Helen always looks glum. She finds it so much easier to look glum. She won’t give anyone that satisfaction. She looks glumly upon the vegetables sold by Fredu who’s parked, on Tuesdays and Thursdays, at the next corner down from where she lives; she looks glumly at the fresh ġbejniet on the counter in Vitorin’s hovel of a shop, before she asks her to wrap four up for her; she looks glumly at the girls wearing pink shoes and the boys whizzing past on bicycles; she looks glumly at the women who put a chair out on their doorstep on summer evenings and while away the time chattering or reciting the rosary; she looks glumly into every shop window in Republic Street and every shop window beneath the arcades; she looks glumly from where she’s sat, surrounded by shoes, at the people walking past in a hurry; she looks glumly at Polly, who’s always scrounging for empty lemonade bottles; she looks glum as she dusts the shoes in the shop, as she counts the cash, as she raises the shutter, as she lowers the shutter; she looks glumly at her own face in the ancient, brown-stained mirror hanging on the wall in the dark, narrow corridor and at her own image in the long mirror inside the wardrobe door. She looks glumly at her mother, aged and doddering, as she sits in an armchair in the balcony with the shutters closed listening to the radio against her ear.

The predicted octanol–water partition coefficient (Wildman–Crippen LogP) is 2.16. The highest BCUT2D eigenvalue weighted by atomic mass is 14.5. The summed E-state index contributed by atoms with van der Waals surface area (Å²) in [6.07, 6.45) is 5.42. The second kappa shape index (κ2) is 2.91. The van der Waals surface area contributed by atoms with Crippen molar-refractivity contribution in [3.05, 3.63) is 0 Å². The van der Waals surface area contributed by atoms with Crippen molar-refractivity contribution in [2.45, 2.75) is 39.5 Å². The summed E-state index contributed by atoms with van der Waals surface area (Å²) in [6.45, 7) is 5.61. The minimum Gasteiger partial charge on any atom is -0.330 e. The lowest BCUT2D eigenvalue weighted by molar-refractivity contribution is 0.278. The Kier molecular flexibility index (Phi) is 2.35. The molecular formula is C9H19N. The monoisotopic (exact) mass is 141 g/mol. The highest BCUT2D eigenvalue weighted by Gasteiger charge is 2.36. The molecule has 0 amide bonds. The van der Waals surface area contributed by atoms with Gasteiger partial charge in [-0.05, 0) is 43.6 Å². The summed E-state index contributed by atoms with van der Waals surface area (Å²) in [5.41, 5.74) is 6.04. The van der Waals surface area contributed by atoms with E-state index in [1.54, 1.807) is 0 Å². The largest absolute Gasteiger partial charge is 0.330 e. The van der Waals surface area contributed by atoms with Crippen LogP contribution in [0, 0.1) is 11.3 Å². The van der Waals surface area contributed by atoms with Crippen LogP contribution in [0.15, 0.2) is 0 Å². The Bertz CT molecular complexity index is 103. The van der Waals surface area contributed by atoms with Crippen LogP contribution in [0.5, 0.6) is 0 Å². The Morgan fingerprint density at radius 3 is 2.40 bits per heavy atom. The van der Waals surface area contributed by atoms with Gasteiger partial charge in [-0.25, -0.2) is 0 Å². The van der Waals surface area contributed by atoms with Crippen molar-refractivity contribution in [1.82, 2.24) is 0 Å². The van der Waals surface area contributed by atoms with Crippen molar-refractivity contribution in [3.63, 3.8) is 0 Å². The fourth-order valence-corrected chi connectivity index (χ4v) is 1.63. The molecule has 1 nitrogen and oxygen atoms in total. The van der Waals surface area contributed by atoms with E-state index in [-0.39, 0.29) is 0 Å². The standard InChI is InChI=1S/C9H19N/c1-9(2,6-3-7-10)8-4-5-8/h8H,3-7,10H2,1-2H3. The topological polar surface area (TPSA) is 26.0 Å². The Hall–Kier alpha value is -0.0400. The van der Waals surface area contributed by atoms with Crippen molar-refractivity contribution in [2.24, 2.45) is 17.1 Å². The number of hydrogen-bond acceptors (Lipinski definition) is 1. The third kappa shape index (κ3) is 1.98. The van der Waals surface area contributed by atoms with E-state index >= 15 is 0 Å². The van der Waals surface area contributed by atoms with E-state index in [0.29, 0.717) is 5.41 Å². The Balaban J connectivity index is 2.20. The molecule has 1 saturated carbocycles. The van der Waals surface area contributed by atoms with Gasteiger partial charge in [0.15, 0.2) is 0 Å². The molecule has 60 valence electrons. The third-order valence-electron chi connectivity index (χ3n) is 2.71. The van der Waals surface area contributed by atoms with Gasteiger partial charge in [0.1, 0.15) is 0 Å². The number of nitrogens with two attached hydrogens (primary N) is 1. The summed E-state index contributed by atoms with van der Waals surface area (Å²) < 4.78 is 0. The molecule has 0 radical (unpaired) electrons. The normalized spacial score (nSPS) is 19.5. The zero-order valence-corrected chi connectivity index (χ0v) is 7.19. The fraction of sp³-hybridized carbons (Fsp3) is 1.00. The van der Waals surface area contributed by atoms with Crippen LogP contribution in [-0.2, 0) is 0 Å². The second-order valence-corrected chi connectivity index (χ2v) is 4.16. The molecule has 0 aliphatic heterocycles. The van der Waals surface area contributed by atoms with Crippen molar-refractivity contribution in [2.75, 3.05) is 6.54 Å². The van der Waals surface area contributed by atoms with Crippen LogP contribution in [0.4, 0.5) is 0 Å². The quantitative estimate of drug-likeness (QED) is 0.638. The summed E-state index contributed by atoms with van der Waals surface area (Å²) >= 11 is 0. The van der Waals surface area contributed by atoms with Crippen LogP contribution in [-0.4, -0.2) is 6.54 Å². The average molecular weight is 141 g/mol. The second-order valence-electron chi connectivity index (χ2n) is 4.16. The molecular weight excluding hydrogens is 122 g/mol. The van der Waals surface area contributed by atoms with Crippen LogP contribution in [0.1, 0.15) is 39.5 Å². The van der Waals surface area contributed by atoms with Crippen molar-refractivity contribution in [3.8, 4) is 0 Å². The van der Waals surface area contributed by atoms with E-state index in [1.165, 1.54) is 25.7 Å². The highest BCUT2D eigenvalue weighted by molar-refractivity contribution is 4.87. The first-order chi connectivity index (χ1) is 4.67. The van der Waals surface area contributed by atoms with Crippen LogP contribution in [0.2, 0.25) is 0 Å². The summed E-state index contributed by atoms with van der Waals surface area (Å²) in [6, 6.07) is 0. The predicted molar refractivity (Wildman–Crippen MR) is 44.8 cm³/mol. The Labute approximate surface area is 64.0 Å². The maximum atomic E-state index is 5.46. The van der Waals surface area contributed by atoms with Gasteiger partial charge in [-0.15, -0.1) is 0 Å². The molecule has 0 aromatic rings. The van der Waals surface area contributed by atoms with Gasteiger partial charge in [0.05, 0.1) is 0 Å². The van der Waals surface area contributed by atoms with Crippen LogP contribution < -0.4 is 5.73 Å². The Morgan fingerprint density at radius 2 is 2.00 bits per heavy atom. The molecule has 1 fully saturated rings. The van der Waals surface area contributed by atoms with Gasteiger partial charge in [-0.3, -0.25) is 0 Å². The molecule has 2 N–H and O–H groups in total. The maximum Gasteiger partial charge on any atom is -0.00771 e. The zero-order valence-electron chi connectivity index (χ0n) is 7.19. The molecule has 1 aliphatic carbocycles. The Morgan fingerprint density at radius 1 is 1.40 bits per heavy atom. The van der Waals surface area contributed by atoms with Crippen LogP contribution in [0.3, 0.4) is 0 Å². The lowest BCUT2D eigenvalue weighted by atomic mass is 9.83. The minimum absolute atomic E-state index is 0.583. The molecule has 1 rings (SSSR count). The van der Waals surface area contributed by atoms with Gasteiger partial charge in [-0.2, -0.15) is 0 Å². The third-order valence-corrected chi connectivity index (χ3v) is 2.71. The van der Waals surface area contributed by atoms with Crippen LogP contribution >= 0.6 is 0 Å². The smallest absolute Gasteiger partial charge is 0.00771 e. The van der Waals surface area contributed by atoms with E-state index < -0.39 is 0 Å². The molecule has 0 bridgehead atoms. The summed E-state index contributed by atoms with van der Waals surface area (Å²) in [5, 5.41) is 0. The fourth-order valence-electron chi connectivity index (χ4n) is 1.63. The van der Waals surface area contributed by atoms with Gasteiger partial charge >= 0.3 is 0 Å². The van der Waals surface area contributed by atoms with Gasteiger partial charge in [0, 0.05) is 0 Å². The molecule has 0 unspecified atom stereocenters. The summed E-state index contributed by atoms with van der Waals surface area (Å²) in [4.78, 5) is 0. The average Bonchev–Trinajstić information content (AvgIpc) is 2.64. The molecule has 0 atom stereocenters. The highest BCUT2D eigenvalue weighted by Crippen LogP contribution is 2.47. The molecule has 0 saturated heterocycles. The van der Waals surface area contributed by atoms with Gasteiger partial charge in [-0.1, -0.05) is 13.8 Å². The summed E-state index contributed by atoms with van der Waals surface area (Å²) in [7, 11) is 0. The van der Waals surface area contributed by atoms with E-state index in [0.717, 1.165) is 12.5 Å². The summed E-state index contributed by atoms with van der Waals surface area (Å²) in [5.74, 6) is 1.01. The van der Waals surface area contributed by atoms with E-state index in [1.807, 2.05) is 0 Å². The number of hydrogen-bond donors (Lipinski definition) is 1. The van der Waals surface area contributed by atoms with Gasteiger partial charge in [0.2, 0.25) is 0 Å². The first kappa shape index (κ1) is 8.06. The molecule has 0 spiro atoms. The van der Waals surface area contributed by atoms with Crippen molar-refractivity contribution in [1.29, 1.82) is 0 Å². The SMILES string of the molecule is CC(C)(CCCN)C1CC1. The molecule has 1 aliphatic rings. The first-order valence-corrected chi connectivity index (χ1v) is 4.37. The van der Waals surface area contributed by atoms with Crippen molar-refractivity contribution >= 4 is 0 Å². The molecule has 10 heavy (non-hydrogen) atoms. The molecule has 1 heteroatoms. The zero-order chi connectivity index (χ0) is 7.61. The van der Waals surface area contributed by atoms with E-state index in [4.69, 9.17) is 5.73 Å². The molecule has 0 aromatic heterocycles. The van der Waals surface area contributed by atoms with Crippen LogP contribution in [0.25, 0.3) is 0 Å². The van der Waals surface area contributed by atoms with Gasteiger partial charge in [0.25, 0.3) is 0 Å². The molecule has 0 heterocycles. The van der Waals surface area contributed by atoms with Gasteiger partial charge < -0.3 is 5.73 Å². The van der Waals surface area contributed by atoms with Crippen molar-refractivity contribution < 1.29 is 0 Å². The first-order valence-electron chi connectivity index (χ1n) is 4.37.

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Translation Tuesday: “The End of Summer” by Zoran Pilić

Goodbye, Lucky, goodbye, my dear friend, I told myself, I’ll avenge you, sooner or later.

Today’s translation continues the theme of childhood we’ve had for several Tuesdays now. Zoran Pilić’s story depicts a young man struggling with how to emulate masculinity: admiring the great male chess champions, trying to build the biggest biceps, competing for the affections of a woman. And the memory of a beloved pig, a sacrificial animal whose fate echoes tragically in the conclusion. For more stories that explore the conflicts of childhood, check out the fiction from the Spring 2018 issue of Asymptote.

I loved that pig. Unlike all other pigs that I’ve seen until and since then, Lucky had that something—personality. In the late, late fall of 1975, Misho and I were chopping pumpkins, and Lucky watched us from his pigsty, grunting with satisfaction.

I know that’s for me, as if he wanted to say, there’s no one else here, oink-oink-oink!

“What are you doing?” my old man asked as he walked by distributing tobacco on his rolling paper.

“Chopping pumpkins,” I said. “For Lucky’s breakfast.”